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A case of meningitis due to Achromobacter xylosoxidans denitrificans 60 years after a cranial trauma

Patrick Manckoundia, Emmanuel Mazen, Alexis Saloff Coste, Sophie Somana, Sophie Marilier, Jean-Marie Duez, Agnes Camus, Laura Popitean, Julien Bador, Pierre Pfitzenmeyer

Med Sci Monit 2011; 17(6): CS63-65

DOI: 10.12659/MSM.881796


Background:    Achromobacter xylosoxidans (AX) is a non-fermentative aerobic Gram-negative bacillus. It is an opportunistic pathogen and the causative agent of various infections. We report an original case of late posttraumatic meningitis due to AX denitrificans.
    Case Report:    An 83-year-old man was hospitalized for acute headache, nausea and vomiting. The emergency brain computer tomography (CT) scan did not reveal any anomaly. In his medical history, there was an auditory injury due to a cranial trauma incurred in a skiing accident 60 years earlier. Cytobiochemical analysis of the cerebrospinal fluid (CSF) revealed increased levels of neutrophils and proteins. The CSF bacterial culture was positive: the Gram stain showed a Gram-negative bacillus, oxidase + and catalase +, and the biochemical pattern using the API 20 NE strip revealed AX dentrificans. Late posttraumatic meningitis on a possible osteomeningeal breach was diagnosed even though the breach was not confirmed because the patient declined a second brain CT scan. The patient was successfully treated with meropenem.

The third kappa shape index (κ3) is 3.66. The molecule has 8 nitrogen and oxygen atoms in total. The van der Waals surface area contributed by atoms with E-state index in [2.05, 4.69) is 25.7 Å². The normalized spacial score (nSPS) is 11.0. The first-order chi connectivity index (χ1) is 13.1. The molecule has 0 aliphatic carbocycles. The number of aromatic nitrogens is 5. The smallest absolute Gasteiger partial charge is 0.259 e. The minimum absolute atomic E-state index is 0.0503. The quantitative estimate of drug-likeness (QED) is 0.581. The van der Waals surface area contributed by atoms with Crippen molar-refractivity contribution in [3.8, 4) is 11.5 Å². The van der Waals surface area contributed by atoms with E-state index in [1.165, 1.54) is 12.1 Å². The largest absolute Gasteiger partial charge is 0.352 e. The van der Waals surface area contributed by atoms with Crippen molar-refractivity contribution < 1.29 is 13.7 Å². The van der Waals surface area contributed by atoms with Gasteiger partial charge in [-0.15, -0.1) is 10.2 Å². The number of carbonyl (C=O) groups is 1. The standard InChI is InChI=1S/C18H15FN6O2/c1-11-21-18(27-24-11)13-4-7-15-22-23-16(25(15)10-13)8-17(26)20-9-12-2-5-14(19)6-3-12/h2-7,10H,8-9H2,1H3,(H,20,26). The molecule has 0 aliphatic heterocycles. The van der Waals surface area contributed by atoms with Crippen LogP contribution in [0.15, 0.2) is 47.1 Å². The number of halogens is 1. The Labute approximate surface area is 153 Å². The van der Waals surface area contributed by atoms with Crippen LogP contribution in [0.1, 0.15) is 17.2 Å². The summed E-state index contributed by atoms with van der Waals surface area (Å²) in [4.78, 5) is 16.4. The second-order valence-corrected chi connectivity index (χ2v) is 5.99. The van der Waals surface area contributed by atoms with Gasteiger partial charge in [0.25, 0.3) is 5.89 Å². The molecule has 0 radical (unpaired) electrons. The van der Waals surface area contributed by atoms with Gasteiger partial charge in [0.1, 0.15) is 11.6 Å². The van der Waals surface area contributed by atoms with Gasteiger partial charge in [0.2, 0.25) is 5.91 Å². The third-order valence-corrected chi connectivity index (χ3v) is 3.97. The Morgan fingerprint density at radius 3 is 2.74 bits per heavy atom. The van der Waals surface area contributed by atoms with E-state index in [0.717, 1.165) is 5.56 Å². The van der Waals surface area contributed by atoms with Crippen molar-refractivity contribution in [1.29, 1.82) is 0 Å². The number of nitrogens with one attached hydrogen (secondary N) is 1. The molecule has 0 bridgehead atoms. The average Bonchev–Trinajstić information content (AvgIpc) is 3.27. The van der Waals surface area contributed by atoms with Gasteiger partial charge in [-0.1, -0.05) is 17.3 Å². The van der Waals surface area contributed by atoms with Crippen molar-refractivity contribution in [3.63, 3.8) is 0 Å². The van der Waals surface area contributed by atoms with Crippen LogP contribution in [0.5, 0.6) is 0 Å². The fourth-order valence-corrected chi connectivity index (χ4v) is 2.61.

Conclusions:    This report demonstrates the importance of searching for unusual or atypical organisms when the clinician encounters meningitis in a particular context, as well as the importance of adequate follow-up of craniofacial traumas.

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